My Tuba Support
The old Martin that I fixed up plays like a dream but it's too heavy to rest on my lap for long periods of time. Because of its detachable bell I could not raise the leadpipe enough to allow the instrument to rest on the chair while playing. For a time I carried a ball of socks to rest it on. That worked well, but it was just one more thing to worry about misplacing.
So I decided to make an adjustable support that would be attached to the instrument but easily removable. I cut a piece of 2x4 (wood) to fit against the two lower bows of the tuba, making the rough cuts with a saber saw and then adjusting the notches with a wood rasp. Rather than attaching it with bolts and wing nuts, which might possibly crush the tubing, I chose to lash it on with heavy string. For added protection and extra friction I placed a sheet of rubber shelving material between the wood and the tuba. I drilled a hole about 6" deep to accomodate a threaded rod, and used epoxy to cement a nut into the open (lower) end of the hole so that the rod could easily be screwed in or out. I put a rubber stopper from a chem lab over the end of the rod, and a rubber cane tip over the stopper to protect the chair.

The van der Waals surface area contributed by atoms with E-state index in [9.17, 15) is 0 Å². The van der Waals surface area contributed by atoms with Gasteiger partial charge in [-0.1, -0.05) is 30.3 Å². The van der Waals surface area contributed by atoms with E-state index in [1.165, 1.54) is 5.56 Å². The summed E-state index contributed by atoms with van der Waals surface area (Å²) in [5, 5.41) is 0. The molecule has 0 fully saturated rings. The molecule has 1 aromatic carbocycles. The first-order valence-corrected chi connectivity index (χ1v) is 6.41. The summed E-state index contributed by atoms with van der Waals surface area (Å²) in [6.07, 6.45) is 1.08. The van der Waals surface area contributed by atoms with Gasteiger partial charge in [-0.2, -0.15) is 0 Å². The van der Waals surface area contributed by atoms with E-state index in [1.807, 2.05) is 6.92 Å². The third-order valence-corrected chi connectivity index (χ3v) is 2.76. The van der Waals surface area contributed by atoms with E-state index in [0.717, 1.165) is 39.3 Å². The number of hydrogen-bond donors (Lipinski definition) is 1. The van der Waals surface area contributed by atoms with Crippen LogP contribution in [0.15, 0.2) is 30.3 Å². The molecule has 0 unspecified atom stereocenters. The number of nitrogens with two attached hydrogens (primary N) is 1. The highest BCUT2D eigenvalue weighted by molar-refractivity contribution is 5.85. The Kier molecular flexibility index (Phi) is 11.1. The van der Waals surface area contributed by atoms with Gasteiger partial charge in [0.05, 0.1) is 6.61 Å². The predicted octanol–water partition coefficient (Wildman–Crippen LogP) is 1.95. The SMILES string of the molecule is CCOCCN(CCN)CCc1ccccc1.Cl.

At first the assembly tended to slip around the bows toward the smaller end in spite of my efforts to lash it securely; I solved that problem by soldering a strap ring onto the bow for the block to rest against. Since then it hasn't budged. The ring is visible in the photos above and below.
It is important for the support to be positioned so that the tuba is balanced so that minimal effort is required to hold in in playing position. During long rehearsals I find that an occasional small height adjustment helps me to avoid fatigue. I am sure that a real craftsman could find a way to make a better-looking support, but this one does the job for me.
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